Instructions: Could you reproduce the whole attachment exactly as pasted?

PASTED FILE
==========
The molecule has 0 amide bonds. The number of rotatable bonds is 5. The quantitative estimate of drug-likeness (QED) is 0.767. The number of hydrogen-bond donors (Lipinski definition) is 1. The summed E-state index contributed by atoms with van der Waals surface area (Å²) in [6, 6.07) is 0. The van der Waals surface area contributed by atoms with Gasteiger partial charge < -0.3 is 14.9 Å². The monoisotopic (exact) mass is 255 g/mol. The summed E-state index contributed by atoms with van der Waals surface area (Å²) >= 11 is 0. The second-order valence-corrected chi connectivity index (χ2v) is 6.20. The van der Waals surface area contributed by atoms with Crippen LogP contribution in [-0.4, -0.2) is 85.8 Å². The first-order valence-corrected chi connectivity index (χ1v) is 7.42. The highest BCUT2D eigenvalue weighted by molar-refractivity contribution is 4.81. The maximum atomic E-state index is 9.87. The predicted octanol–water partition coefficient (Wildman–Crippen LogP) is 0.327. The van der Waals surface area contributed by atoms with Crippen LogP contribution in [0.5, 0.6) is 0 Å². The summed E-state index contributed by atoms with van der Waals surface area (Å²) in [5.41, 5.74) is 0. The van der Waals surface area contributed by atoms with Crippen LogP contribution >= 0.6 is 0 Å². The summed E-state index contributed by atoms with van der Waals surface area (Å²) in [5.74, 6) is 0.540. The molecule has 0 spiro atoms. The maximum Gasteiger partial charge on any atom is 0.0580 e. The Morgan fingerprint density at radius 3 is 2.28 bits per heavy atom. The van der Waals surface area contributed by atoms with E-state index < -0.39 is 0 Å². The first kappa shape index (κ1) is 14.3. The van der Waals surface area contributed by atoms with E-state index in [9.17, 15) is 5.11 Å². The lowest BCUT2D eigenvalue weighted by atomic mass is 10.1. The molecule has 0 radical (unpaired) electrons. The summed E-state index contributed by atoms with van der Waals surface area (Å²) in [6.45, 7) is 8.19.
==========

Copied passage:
The molecule has 0 amide bonds. The number of rotatable bonds is 5. The quantitative estimate of drug-likeness (QED) is 0.767. The number of hydrogen-bond donors (Lipinski definition) is 1. The summed E-state index contributed by atoms with van der Waals surface area (Å²) in [6, 6.07) is 0. The van der Waals surface area contributed by atoms with Gasteiger partial charge < -0.3 is 14.9 Å². The monoisotopic (exact) mass is 255 g/mol. The summed E-state index contributed by atoms with van der Waals surface area (Å²) >= 11 is 0. The second-order valence-corrected chi connectivity index (χ2v) is 6.20. The van der Waals surface area contributed by atoms with Crippen LogP contribution in [-0.4, -0.2) is 85.8 Å². The first-order valence-corrected chi connectivity index (χ1v) is 7.42. The highest BCUT2D eigenvalue weighted by molar-refractivity contribution is 4.81. The maximum atomic E-state index is 9.87. The predicted octanol–water partition coefficient (Wildman–Crippen LogP) is 0.327. The van der Waals surface area contributed by atoms with Crippen LogP contribution in [0.5, 0.6) is 0 Å². The summed E-state index contributed by atoms with van der Waals surface area (Å²) in [5.41, 5.74) is 0. The van der Waals surface area contributed by atoms with Crippen LogP contribution >= 0.6 is 0 Å². The summed E-state index contributed by atoms with van der Waals surface area (Å²) in [5.74, 6) is 0.540. The molecule has 0 spiro atoms. The maximum Gasteiger partial charge on any atom is 0.0580 e. The Morgan fingerprint density at radius 3 is 2.28 bits per heavy atom. The van der Waals surface area contributed by atoms with E-state index < -0.39 is 0 Å². The first kappa shape index (κ1) is 14.3. The van der Waals surface area contributed by atoms with E-state index in [9.17, 15) is 5.11 Å². The lowest BCUT2D eigenvalue weighted by atomic mass is 10.1. The molecule has 0 radical (unpaired) electrons. The summed E-state index contributed by atoms with van der Waals surface area (Å²) in [6.45, 7) is 8.19.